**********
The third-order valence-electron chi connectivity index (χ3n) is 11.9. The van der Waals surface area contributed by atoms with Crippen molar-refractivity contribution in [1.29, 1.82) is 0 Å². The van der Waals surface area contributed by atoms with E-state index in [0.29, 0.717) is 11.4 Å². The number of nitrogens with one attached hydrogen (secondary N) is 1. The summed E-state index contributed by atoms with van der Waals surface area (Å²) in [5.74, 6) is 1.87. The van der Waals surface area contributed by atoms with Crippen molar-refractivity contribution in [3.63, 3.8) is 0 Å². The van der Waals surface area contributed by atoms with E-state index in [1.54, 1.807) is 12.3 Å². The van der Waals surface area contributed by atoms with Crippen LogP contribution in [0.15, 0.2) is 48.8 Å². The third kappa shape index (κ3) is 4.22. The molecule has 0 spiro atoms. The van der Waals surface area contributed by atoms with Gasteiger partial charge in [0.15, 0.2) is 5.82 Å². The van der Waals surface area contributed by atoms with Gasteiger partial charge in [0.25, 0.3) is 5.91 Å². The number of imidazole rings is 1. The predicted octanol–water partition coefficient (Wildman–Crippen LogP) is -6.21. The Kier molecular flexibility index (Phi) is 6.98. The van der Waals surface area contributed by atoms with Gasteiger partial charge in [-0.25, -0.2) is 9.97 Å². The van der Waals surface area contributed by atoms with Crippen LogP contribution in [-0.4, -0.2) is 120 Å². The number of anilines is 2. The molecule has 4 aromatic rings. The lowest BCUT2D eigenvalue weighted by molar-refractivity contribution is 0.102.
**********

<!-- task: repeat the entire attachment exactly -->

The third-order valence-electron chi connectivity index (χ3n) is 11.9. The van der Waals surface area contributed by atoms with Crippen molar-refractivity contribution in [1.29, 1.82) is 0 Å². The van der Waals surface area contributed by atoms with E-state index in [0.29, 0.717) is 11.4 Å². The number of nitrogens with one attached hydrogen (secondary N) is 1. The summed E-state index contributed by atoms with van der Waals surface area (Å²) in [5.74, 6) is 1.87. The van der Waals surface area contributed by atoms with Crippen molar-refractivity contribution in [3.63, 3.8) is 0 Å². The van der Waals surface area contributed by atoms with E-state index in [1.54, 1.807) is 12.3 Å². The van der Waals surface area contributed by atoms with Crippen LogP contribution in [0.15, 0.2) is 48.8 Å². The third kappa shape index (κ3) is 4.22. The molecule has 0 spiro atoms. The van der Waals surface area contributed by atoms with Gasteiger partial charge in [0.15, 0.2) is 5.82 Å². The van der Waals surface area contributed by atoms with Gasteiger partial charge in [0.25, 0.3) is 5.91 Å². The number of imidazole rings is 1. The predicted octanol–water partition coefficient (Wildman–Crippen LogP) is -6.21. The Kier molecular flexibility index (Phi) is 6.98. The van der Waals surface area contributed by atoms with Gasteiger partial charge in [-0.25, -0.2) is 9.97 Å². The van der Waals surface area contributed by atoms with Crippen LogP contribution in [-0.4, -0.2) is 120 Å². The number of anilines is 2. The molecule has 4 aromatic rings. The lowest BCUT2D eigenvalue weighted by molar-refractivity contribution is 0.102.